Science & Technology

Studies have found aerial release of toxins from algae scum

Dangerous toxins-for the first time-was witnessed released into the air from pond scum, studies published in peer-reviewed journals Management of lakes and reservoirs I’m showing today.

Pond scum (also known as blue-green algae) is not only an unsightly formation that can occur in still waters around the world, but can also prove to be dangerous to wildlife and humans.

For the first time, scientists have detected the presence of the algae toxin anatoxin-a (ATX), also known as the “ultrafast death factor,” in the air near a pond in Massachusetts, where large algae bloom.

ATX can cause a variety of symptoms at acute doses, including loss of coordination, muscle spasms, respiratory paralysis, and is associated with the death of livestock, aquatic birds, and dogs from drinking contaminated water.

ATX is produced by a unicellular organism called cyanobacteria. Cyanobacteria can cause outbreaks of harmful algae when large numbers of cyanobacteria grow in the surface waters of lakes. Flowers can be exacerbated by fertilizer spills from nearby fields into lakes and ponds and improperly treated wastewater, stimulating growth and high water temperatures. Cyanobacteria, also known as blue-green algae, are actually a type of bacteria that can photosynthesize.

Cyanobacterial outbreaks can also cause hypoxia and further worsen water quality. This is because when these large flower algae die, they can sink to the bottom of the lake and break down, exhausting all the oxygen in the water and killing fish and other animals. Flowers can also release toxins that can prove fatal to these animals into the water.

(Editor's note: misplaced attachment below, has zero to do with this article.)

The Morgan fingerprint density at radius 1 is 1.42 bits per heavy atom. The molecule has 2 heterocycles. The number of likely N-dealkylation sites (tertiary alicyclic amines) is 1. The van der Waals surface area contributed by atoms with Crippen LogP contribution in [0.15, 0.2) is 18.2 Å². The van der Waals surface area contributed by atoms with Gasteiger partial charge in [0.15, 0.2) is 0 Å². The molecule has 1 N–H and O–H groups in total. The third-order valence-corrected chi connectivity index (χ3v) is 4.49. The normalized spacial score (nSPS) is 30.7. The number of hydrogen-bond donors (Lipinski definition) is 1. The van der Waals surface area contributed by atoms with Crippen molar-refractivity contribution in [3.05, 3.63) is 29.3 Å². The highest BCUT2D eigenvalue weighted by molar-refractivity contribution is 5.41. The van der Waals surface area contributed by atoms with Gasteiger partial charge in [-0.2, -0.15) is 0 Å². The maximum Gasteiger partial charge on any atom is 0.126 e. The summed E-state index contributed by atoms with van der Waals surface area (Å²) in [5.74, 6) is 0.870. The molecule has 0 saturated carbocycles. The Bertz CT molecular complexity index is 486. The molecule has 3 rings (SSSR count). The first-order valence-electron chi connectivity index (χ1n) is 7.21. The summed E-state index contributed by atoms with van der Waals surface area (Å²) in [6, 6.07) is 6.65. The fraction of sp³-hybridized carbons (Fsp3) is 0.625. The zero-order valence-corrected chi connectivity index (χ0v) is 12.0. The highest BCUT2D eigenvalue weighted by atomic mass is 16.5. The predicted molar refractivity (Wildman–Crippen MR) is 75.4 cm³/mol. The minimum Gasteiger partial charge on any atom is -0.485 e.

“ATX is one of the more dangerous cyanotoxins produced by harmful blue-green algae and is becoming more predominant in lakes and ponds around the world due to global warming and climate change,” said the lead author. Dr. James Sutherland said at the Nantucketland Council.

ATX has never been detected in the atmosphere before, but Sutherland and his colleagues thought that ATX could float in the air under certain environmental conditions.

To test this possibility, they were regularly covered with blue-green algae by inhaling air through a fiberglass filter from July to October 2019, at the edge of Capaum Pond on Nantucket Island, Massachusetts, USA. Samples of airborne particles were collected from the vicinity. We then searched for ATX in these samples and pond water samples using an analytical technique called liquid chromatography-tandem mass spectrometry.

Not only were they able to detect ATX in pond water at concentrations up to 21 ng / mg, but at one point they also detected ATX in the air around the pond with an average concentration of 0.87 ng / filter. Potential aerial exposure of 0.16 ng / m3. This detection may have occurred on a foggy day in September after a windy night, when the ATX was blown off the surface by strong winds and protected by fog.

Researchers have shown how ATX is released from the pond into the air, whether in small water droplets, attached to aerosol particles, or inside cyanobacteria that have been blown into the air. I don’t know exactly. It is also unclear how exposure to these trace concentrations of ATX may affect humans and wildlife, but the fact that there is exposure is clearly a source of concern and further research is needed.

While this new toxin has been witnessed in one particular pond, researchers warn people around the world to approach still water with blue-green algae. Therefore, further research is needed to test pond blue-green algae internationally.

“People often recreate these lakes and ponds with blue-green algae without being aware of potential problems,” says Sutherland. “Direct contact or inhalation of these cyanotoxins may pose a health risk to individuals and has reported potential human health exposures that have not been investigated so far.”


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Studies have found aerial release of toxins from algae scum Studies have found aerial release of toxins from algae scum

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